Journal Article

New β-Lactamases in Gram-Negative Bacteria: Diversity and Impact on the Selection of Antimicrobial Therapy

George M. Eliopoulos and Karen Bush

in Clinical Infectious Diseases

Published on behalf of Infectious Diseases Society of America

Volume 32, issue 7, pages 1085-1089
Published in print April 2001 | ISSN: 1058-4838
Published online April 2001 | e-ISSN: 1537-6591 | DOI: http://dx.doi.org/10.1086/319610
New β-Lactamases in Gram-Negative Bacteria: Diversity and Impact on the Selection of Antimicrobial Therapy

More Like This

Show all results sharing these subjects:

  • Infectious Diseases
  • Immunology
  • Public Health and Epidemiology
  • Microbiology

GO

Show Summary Details

Preview

Of the 340 discrete β-lactamases that have been identified, the most important groups of enzymes that are continuing to proliferate include the plasmid-encoded cephalosporinases, the metallo-β-lactamases, and the extended-spectrum β-lactamases. Resistance to specific β-lactam-containing antimicrobial agents frequently can be traced to a single β-lactamase, but this task is becoming more difficult for the clinical microbiology laboratory. Other factors, such as multiple β-lactamase production, transferable multidrug-resistance genes, alterations in outer-membrane porins, and possible antibiotic efflux, all may contribute to a resistance phenotype. Appreciation of these factors may help the physician make a more informed decision when choosing therapy to try to avoid selection of even more pathogenic strains.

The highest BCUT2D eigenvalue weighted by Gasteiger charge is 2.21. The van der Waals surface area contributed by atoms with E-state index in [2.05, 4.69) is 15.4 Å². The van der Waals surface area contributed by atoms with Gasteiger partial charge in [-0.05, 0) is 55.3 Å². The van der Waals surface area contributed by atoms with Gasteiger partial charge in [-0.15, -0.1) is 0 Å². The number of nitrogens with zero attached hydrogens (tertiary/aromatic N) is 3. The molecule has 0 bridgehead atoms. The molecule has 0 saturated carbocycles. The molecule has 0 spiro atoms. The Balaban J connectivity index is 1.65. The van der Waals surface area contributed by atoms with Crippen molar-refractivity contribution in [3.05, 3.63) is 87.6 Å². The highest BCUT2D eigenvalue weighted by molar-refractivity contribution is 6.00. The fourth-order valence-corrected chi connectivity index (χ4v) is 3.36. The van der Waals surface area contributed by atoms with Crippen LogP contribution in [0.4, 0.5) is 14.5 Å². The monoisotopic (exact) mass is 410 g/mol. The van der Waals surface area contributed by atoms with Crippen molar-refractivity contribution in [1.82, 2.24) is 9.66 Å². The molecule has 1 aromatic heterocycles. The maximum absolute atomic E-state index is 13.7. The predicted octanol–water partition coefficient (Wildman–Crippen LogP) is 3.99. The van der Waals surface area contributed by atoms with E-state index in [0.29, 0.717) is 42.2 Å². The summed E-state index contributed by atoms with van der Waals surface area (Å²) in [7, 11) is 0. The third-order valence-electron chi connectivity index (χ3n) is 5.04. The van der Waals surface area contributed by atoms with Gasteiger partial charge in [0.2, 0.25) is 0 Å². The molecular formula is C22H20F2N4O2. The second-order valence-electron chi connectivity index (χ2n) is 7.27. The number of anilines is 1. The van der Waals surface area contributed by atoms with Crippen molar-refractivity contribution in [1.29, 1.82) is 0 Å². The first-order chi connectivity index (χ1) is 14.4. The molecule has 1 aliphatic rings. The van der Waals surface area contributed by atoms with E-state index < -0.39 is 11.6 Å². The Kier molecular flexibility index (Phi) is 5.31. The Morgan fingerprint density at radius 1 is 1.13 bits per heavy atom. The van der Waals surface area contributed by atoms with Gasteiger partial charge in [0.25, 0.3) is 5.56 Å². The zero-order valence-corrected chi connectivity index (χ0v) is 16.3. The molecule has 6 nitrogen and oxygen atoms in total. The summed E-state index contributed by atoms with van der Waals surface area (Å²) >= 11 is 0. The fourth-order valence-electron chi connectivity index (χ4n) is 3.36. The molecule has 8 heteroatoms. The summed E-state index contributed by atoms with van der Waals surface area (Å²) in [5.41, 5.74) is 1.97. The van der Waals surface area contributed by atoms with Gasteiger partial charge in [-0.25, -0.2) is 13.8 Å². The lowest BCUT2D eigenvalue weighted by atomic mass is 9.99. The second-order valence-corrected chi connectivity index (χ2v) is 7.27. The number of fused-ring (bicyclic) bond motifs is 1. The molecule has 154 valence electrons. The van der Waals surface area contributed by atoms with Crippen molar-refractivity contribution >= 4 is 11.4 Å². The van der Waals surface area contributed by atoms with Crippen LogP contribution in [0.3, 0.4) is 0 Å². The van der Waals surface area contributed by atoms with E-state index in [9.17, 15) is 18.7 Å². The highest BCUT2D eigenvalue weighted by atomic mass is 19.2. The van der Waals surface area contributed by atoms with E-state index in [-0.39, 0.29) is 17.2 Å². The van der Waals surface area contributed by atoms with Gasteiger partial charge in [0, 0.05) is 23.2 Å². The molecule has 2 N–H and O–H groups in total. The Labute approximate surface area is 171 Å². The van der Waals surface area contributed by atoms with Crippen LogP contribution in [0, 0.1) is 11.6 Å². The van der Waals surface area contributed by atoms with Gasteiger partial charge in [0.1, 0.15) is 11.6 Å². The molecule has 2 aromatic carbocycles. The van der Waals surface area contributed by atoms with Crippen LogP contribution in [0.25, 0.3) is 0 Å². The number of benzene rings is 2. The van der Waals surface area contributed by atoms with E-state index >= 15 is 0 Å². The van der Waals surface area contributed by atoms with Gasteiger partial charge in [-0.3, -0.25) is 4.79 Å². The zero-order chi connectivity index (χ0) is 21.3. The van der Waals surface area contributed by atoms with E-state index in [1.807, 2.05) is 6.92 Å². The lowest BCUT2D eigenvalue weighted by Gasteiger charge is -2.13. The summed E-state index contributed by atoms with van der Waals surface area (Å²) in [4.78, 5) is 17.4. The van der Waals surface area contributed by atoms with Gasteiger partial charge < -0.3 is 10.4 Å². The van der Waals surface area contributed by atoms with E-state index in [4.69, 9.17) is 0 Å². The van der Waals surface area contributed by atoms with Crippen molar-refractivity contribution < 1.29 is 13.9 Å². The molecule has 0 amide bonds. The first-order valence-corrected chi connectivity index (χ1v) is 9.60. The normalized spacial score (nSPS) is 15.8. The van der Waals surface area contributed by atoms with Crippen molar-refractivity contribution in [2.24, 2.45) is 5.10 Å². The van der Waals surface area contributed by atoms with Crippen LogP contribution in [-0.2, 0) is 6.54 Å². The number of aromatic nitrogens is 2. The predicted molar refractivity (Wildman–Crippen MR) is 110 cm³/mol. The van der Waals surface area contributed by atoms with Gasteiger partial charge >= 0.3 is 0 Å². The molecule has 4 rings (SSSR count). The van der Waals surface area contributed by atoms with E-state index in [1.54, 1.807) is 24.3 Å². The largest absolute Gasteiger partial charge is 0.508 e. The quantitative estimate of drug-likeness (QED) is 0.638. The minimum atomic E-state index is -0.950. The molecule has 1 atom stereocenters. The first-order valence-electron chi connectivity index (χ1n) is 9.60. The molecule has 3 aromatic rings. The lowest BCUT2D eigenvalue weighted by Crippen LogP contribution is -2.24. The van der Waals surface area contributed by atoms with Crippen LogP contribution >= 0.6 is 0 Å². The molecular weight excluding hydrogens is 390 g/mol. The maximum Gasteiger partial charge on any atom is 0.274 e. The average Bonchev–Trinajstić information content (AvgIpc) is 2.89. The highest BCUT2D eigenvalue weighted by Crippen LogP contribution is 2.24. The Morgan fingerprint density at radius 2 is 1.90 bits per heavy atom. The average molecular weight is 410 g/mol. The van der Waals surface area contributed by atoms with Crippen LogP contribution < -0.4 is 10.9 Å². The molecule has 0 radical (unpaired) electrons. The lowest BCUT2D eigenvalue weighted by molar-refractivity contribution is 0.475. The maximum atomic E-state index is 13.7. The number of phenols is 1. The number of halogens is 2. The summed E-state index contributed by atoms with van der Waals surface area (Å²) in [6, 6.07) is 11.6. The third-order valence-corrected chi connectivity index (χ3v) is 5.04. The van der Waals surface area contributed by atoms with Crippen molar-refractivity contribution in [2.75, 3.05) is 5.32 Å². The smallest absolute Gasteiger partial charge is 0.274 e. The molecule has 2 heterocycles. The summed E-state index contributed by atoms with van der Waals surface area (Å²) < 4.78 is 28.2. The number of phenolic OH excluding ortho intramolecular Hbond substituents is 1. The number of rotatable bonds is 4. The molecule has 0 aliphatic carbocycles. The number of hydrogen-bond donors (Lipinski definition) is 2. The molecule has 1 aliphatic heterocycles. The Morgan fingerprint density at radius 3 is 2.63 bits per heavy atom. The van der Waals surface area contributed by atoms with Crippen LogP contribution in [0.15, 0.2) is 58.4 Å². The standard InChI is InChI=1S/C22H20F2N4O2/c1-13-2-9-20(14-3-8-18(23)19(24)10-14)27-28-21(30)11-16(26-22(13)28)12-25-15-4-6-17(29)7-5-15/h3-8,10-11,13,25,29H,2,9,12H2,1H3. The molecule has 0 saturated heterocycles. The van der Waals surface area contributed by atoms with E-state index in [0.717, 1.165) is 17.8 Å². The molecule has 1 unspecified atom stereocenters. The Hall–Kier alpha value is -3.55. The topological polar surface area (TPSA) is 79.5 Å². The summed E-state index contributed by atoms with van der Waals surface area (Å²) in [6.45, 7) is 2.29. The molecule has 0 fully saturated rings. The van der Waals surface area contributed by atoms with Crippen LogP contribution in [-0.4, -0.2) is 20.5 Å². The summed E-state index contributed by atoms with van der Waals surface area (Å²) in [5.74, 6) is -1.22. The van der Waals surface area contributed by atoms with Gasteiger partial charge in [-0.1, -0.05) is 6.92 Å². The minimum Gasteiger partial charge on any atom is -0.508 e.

Journal Article.  3513 words.  Illustrated.

Subjects: Infectious Diseases ; Immunology ; Public Health and Epidemiology ; Microbiology

Full text: subscription required

How to subscribe Recommend to my Librarian

Users without a subscription are not able to see the full content. Please, subscribe or login to access all content.